Minerals are essential to helping your body function normally in hundreds of ways. One of their main tasks is to help maintain a proper balance of water. Minerals also stabilise the protein structures that comprise hair, skin and nails, contribute to bone, muscle, heart and brain health — and help the body to produce enzymes and hormones.

Here are four important ways that minerals help to keep your body functioning properly:

1. Healthy Bones

    Not only does your skeleton support your muscles, protect your organs and keep you mobile, but it also stores minerals. In fact, your body is constantly absorbing and reforming your bones, which is one of the reasons that calcium is the most plentiful macromineral in your body and why it’s so important. Together with phosphorus and magnesium, calcium builds and maintains bone strength and density.

    A calcium deficiency caused by illness or poor nutrition and inadequate supplementation can lead to osteoporosis, which causes brittle bones and increases the risk of breaks and fractures – especially as we age.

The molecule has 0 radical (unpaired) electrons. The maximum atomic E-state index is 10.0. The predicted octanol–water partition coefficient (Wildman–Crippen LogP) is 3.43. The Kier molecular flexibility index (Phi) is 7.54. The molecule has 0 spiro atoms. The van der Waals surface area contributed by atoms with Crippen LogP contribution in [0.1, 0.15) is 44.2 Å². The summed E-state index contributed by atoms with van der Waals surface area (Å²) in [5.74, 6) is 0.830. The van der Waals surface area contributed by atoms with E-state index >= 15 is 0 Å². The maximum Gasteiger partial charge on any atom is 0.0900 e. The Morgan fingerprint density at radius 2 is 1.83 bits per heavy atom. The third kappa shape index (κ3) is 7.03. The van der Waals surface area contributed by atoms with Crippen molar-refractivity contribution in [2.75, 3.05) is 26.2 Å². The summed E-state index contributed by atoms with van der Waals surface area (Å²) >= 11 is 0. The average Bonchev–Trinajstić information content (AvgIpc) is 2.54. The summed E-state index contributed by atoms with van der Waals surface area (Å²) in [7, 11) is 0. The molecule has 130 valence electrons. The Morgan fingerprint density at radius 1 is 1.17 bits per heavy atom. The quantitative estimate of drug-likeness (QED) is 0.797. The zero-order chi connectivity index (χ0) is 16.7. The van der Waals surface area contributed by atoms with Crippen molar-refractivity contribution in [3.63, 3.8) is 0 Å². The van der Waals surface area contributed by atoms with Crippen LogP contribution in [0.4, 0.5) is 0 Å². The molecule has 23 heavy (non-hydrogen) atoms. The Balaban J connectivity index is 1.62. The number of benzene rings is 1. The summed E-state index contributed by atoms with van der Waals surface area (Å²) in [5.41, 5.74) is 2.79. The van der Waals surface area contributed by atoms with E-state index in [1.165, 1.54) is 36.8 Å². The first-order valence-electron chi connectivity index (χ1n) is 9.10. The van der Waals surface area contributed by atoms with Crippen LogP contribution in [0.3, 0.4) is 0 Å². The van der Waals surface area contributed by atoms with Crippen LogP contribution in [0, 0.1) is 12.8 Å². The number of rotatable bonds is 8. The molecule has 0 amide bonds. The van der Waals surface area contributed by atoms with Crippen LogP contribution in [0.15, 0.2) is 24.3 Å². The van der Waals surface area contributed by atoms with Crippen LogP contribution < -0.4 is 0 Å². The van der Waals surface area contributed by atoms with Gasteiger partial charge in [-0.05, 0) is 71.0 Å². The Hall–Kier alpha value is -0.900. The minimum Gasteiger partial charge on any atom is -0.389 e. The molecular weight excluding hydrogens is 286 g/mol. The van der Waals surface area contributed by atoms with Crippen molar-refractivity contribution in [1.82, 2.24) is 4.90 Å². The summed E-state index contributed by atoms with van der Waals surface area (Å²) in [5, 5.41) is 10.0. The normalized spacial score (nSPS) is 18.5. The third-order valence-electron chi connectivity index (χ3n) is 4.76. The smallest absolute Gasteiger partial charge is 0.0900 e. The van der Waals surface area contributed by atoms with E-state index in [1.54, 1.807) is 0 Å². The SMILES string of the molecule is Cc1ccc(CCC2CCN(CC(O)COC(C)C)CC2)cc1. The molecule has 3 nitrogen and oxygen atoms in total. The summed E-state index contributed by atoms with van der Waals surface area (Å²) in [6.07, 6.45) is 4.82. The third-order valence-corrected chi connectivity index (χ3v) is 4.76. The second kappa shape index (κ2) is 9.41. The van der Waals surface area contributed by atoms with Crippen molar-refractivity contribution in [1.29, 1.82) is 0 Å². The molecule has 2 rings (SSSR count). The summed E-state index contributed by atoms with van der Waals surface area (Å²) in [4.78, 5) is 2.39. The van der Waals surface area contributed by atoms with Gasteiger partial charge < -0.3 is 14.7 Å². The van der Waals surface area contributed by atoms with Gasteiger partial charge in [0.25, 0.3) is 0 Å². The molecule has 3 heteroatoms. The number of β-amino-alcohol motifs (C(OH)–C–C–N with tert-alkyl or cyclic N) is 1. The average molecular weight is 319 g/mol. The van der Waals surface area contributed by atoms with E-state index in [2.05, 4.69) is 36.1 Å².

2. Nerve and muscle function

      Potassium is essential to a normally functioning nervous system. This macromineral helps your body to maintain the right water balance in your nerves and muscles. Without this balance, your nerves would be unable to send the impulses necessary to move your muscles voluntarily – and the muscles in your heart and organs wouldn’t be able to flex and contract.

      3. Immune system support

      Minerals like calcium and zinc are crucial to proper immune system functioning. They help your body fight infections, repair cells, and heal wounds and sores. Research shows that some minerals can even help reduce the risk of heart disease and some types of cancer.